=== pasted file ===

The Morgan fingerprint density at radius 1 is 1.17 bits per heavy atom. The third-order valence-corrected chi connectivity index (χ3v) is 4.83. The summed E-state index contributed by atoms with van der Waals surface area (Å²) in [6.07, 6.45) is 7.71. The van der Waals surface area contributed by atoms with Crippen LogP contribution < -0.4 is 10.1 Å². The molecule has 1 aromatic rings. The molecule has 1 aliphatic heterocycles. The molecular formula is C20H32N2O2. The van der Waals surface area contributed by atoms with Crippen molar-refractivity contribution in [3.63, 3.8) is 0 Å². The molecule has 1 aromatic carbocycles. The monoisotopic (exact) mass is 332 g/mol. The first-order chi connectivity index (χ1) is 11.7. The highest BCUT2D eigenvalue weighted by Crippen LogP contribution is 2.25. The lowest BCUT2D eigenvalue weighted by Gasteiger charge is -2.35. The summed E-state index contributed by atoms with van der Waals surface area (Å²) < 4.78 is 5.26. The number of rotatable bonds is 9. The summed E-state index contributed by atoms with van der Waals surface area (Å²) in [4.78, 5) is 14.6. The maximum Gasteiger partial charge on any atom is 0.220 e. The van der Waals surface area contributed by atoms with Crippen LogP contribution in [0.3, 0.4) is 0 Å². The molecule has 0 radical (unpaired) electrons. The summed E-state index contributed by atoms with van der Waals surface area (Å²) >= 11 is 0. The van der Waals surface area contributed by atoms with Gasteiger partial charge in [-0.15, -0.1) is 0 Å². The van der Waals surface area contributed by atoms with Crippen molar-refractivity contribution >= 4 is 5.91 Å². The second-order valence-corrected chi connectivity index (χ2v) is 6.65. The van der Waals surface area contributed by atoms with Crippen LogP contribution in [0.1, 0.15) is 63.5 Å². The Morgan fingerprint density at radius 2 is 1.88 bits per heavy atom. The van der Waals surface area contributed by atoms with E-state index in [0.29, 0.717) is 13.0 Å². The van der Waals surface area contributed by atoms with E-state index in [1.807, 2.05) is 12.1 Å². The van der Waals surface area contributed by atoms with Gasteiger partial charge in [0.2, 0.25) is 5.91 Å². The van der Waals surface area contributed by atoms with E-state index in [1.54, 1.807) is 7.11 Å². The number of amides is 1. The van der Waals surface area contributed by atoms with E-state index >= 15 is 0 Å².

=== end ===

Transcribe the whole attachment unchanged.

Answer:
The Morgan fingerprint density at radius 1 is 1.17 bits per heavy atom. The third-order valence-corrected chi connectivity index (χ3v) is 4.83. The summed E-state index contributed by atoms with van der Waals surface area (Å²) in [6.07, 6.45) is 7.71. The van der Waals surface area contributed by atoms with Crippen LogP contribution < -0.4 is 10.1 Å². The molecule has 1 aromatic rings. The molecule has 1 aliphatic heterocycles. The molecular formula is C20H32N2O2. The van der Waals surface area contributed by atoms with Crippen molar-refractivity contribution in [3.63, 3.8) is 0 Å². The molecule has 1 aromatic carbocycles. The monoisotopic (exact) mass is 332 g/mol. The first-order chi connectivity index (χ1) is 11.7. The highest BCUT2D eigenvalue weighted by Crippen LogP contribution is 2.25. The lowest BCUT2D eigenvalue weighted by Gasteiger charge is -2.35. The summed E-state index contributed by atoms with van der Waals surface area (Å²) < 4.78 is 5.26. The number of rotatable bonds is 9. The summed E-state index contributed by atoms with van der Waals surface area (Å²) in [4.78, 5) is 14.6. The maximum Gasteiger partial charge on any atom is 0.220 e. The van der Waals surface area contributed by atoms with Crippen LogP contribution in [0.3, 0.4) is 0 Å². The molecule has 0 radical (unpaired) electrons. The summed E-state index contributed by atoms with van der Waals surface area (Å²) >= 11 is 0. The van der Waals surface area contributed by atoms with Gasteiger partial charge in [-0.15, -0.1) is 0 Å². The van der Waals surface area contributed by atoms with Crippen molar-refractivity contribution >= 4 is 5.91 Å². The second-order valence-corrected chi connectivity index (χ2v) is 6.65. The van der Waals surface area contributed by atoms with Crippen LogP contribution in [0.1, 0.15) is 63.5 Å². The Morgan fingerprint density at radius 2 is 1.88 bits per heavy atom. The van der Waals surface area contributed by atoms with E-state index in [0.29, 0.717) is 13.0 Å². The van der Waals surface area contributed by atoms with E-state index in [1.807, 2.05) is 12.1 Å². The van der Waals surface area contributed by atoms with Gasteiger partial charge in [0.2, 0.25) is 5.91 Å². The van der Waals surface area contributed by atoms with E-state index in [1.54, 1.807) is 7.11 Å². The number of amides is 1. The van der Waals surface area contributed by atoms with E-state index >= 15 is 0 Å².